Personal Loan vs. Debt Snowball - Dave Ramsey is Wrong

Taking out a personal loan is the best way for some people to pay down debt.

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  • Dave Ramsey advises you to never take out a personal loan to pay off debt.
  • Run the numbers to see if a debt consolidation loan saves you more money than Debt Snowball.
  • Do you want to send money to your creditors that you can put in your own account?

Dave Ramsey is Wrong About Personal Loans

There are people who advise you to never take on debt to pay off debt. Yes, Dave Ramsey and his followers, I am speaking of you! Their black and white point of view is not based on the numbers, but on their view of human psychology.

Dave Ramsey will say that even if you can save a lot of money through a debt consolidation loan, don't do it. I am not going to dismiss the advice Dave gives. I understand that he bases his view on the behavior patterns of people he has observed. He has seen that too many people who pay off debt with a loan run debt up again. He says never to take on debt to pay off debt, emphasizing that people need to undergo a mind-shift so they view debt as toxic.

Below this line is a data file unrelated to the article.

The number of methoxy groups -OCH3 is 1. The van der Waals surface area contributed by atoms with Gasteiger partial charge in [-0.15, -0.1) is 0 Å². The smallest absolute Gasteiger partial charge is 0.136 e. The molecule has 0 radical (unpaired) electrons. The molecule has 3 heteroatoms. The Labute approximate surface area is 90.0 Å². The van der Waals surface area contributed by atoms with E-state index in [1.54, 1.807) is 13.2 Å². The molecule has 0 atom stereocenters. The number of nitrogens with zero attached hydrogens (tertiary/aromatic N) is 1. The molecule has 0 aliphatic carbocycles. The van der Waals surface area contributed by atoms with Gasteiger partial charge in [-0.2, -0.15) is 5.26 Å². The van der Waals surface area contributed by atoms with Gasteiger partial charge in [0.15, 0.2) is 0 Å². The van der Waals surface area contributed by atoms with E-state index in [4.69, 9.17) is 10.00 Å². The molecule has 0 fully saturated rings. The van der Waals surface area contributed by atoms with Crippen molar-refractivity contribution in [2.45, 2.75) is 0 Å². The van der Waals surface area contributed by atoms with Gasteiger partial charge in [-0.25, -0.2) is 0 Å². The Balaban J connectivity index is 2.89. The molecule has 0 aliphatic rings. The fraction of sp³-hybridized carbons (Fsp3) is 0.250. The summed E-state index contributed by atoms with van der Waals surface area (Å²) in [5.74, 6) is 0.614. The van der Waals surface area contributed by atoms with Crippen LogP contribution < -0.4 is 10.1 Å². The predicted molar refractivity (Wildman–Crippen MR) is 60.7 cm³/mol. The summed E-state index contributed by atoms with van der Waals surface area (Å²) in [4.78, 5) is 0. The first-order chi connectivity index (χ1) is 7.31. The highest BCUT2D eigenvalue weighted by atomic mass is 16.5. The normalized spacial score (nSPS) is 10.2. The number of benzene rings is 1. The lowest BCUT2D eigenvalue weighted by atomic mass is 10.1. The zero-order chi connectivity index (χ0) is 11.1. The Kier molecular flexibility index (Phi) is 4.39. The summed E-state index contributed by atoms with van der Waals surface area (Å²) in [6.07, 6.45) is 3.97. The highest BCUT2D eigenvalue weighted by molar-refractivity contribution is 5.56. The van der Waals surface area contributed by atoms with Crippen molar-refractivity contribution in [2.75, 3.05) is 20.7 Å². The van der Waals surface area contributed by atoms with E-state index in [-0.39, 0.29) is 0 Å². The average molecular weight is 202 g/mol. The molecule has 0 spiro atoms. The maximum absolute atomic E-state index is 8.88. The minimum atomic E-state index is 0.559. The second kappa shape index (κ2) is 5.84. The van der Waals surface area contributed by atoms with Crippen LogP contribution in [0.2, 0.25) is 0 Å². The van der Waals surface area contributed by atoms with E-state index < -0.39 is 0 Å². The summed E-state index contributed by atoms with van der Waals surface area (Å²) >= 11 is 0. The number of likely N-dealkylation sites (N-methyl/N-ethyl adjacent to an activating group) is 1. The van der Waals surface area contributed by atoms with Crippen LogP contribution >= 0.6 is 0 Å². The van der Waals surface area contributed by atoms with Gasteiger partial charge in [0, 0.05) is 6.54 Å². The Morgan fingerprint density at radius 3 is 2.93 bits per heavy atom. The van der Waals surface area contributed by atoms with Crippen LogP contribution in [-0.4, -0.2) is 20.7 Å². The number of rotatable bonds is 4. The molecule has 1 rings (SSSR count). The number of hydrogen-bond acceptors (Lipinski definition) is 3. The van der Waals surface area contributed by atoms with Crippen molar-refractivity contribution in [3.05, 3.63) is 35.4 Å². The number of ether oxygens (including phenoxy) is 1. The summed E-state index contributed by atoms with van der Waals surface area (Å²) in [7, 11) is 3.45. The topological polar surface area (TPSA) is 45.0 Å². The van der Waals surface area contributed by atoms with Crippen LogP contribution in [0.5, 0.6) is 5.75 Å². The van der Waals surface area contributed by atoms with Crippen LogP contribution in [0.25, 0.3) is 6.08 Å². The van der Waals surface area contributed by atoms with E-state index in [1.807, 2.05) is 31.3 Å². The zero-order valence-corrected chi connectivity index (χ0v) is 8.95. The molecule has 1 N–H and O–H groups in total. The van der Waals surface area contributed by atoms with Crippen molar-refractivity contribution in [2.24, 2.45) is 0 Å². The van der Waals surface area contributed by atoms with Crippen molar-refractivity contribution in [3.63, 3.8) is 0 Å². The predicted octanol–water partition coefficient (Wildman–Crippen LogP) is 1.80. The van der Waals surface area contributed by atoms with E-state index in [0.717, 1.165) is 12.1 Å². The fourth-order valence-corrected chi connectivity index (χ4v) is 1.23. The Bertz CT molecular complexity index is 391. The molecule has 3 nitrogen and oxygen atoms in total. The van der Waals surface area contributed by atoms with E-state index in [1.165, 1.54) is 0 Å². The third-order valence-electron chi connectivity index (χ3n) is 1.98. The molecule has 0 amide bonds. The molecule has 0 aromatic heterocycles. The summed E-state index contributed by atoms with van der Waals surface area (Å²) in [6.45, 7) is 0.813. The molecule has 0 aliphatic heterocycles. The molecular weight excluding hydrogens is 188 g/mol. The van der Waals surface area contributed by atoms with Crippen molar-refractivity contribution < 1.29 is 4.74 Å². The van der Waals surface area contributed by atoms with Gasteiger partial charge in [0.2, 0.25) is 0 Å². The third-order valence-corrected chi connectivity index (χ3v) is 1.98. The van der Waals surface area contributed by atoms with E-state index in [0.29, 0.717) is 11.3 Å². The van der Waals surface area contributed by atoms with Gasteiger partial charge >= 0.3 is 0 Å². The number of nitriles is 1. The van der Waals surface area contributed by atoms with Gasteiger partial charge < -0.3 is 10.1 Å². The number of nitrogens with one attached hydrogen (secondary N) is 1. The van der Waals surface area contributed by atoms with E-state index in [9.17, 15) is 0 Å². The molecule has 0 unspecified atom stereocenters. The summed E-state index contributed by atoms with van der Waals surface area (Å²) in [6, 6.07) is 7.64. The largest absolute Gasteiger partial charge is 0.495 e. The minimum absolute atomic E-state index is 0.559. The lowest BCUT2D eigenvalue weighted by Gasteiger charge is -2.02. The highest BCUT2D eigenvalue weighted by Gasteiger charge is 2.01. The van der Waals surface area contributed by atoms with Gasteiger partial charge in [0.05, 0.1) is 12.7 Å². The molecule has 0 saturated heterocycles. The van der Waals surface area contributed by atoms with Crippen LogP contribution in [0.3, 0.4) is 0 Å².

People often behave irresponsibly and don't act in their own interests. I saw this type of behavior when I was a mortgage loan officer. Too many people who paid off debt with their home equity only ran up new debt in only a few years.

I admire Dave Ramsey for getting people to address their spending, taking control of their cash flow, and committing to a disciplined program of paying down debt and saving money, starting with building an Emergency Fund that protects you in case there is an unexpected expense or loss of income.

What I disagree with is telling people that they should not save thousands of dollars that they could use to fund the very emergency fund Dave values so highly. Instead, Dave Ramsey tells you, as part of your "Baby Steps," you should accelerate payments to your credit card companies to get out of debt. His advice is to take money you could put in your own pocket and pay it in interest to your creditors.

Keep Your Money, Even if Dave Ramsey Wants Your Creditors to Get It

It is easy to prove that you can get out of debt faster and at a lower cost by taking on a new debt if the terms are right. Depending on the interest rates on your credit cards and the rate you qualify for on a debt consolidation loan, a personal loan is the best choice.